The major clinical studies of Botox are in patients with a condition called detrusor hyperactivity, better known as overactive bladder. It's caused by sudden contractions of the bladder wall (detrusor) muscle before the bladder is full. This leads to an uncontrollable urge to void. People with overactive bladder often leak urine before they can get to a bathroom.
Botox injections have also been used to treat another bladder disorder called urge incontinence. This condition affects men and women. Some patients don't respond to oral medications that relax the bladder muscle. Or they have troubling side effects from the medication, such as dry mouth and constipation.
Botox is injected directly into the bladder's detrusor muscle. It's hoped that the FDA may soon approve Botox for people whose urge incontinence is not related to nervous system disease. The benefit lasts for many weeks and most patients tolerate the injections well, but some develop bleeding or urinary retention that may require a catheter to empty the bladder.
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Botox and BPH
Young men may be proud of big biceps, but older men do not welcome big prostates. Surprisingly, perhaps, the prostate has muscles. BPH is caused by the enlargement of the glandular tissue, not the muscle fibers. Still, many of the most effective medications for BPH act by relaxing the muscles in the prostate and bladder neck to ease the flow of urine. But they can have side effects and they require taking a pill every day.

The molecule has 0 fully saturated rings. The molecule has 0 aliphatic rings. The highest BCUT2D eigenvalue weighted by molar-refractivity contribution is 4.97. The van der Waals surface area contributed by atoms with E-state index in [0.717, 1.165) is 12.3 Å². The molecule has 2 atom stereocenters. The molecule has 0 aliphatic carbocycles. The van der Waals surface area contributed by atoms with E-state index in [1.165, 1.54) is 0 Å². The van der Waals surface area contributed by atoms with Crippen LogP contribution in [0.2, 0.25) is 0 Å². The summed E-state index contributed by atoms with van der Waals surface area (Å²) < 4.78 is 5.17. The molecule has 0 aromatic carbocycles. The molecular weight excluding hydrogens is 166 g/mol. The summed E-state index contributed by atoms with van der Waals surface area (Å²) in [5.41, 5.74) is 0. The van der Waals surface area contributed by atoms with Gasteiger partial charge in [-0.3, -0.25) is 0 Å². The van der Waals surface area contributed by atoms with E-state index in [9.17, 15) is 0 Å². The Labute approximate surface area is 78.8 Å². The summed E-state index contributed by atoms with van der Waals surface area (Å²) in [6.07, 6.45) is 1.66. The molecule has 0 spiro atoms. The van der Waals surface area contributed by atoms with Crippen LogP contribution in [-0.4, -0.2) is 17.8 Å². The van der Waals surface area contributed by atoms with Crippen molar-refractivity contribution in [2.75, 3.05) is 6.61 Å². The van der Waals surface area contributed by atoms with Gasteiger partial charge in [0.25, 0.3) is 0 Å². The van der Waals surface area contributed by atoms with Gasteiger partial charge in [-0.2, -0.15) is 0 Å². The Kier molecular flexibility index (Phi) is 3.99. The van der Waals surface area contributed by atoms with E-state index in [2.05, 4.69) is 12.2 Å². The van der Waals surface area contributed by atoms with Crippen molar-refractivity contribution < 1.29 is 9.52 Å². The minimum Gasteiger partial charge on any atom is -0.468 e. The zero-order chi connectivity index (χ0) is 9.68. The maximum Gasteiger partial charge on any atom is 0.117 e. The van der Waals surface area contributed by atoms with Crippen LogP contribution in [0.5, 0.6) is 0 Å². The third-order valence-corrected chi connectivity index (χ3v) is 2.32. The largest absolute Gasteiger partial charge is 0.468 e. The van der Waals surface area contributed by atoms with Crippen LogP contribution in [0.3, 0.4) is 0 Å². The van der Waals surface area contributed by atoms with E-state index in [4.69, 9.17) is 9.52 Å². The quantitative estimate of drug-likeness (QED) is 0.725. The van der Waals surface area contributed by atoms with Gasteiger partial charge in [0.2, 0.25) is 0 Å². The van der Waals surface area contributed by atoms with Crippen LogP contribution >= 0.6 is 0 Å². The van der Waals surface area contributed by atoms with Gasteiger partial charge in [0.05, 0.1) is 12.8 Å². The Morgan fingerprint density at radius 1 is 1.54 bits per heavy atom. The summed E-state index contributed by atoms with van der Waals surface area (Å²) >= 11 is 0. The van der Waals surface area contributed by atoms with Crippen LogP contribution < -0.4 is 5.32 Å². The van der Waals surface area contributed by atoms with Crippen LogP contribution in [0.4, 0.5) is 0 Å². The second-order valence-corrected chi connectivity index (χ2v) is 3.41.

Most studies of Botox in men with enlarged prostates, slow urine flow rates and moderate to severe voiding symptoms have had favorable results. Most volunteers have been over age 50. In a typical study half the men are randomly assigned to get Botox while the others receive placebo injections. Transrectal ultrasounds are used to guide the injections, which do not require anesthesia and have been well tolerated.
Some trials also report that Botox helped shrink the prostate and lowered blood levels of prostate specific antigen (PSA). And in many cases, the apparent benefits of a Botox treatment lasted for 12 months or even longer. Few urinary side effects have been reported and Botox does not seem to cause sexual problems.
The decreases in prostate size and PSA levels result from a newly-recognized effect of Botox: It appears to actually slow the growth of prostate cells.
Despite the promising results of early studies, Botox has not been approved for BPH. Much more research will be needed before that can happen. Still, there is reason to hope that this old toxic foe may one day be a friend to men with BPH. That new wrinkle would certainly turn some frowns into smiles.
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Harvey B. Simon, M.D. is an Associate Professor of Medicine at Harvard Medical School and a member of the Health Sciences Technology Faculty at Massachusetts Institute of Technology. He is the founding editor of the Harvard Men's Health Watch newsletter and author of six consumer health books, including The Harvard Medical School Guide to Men's Health (Simon and Schuster, 2002) and The No Sweat Exercise Plan, Lose Weight, Get Healthy and Live Longer (McGraw-Hill, 2006). Dr. Simon practices at the Massachusetts General Hospital; he received the London Prize for Excellence in Teaching from Harvard and MIT.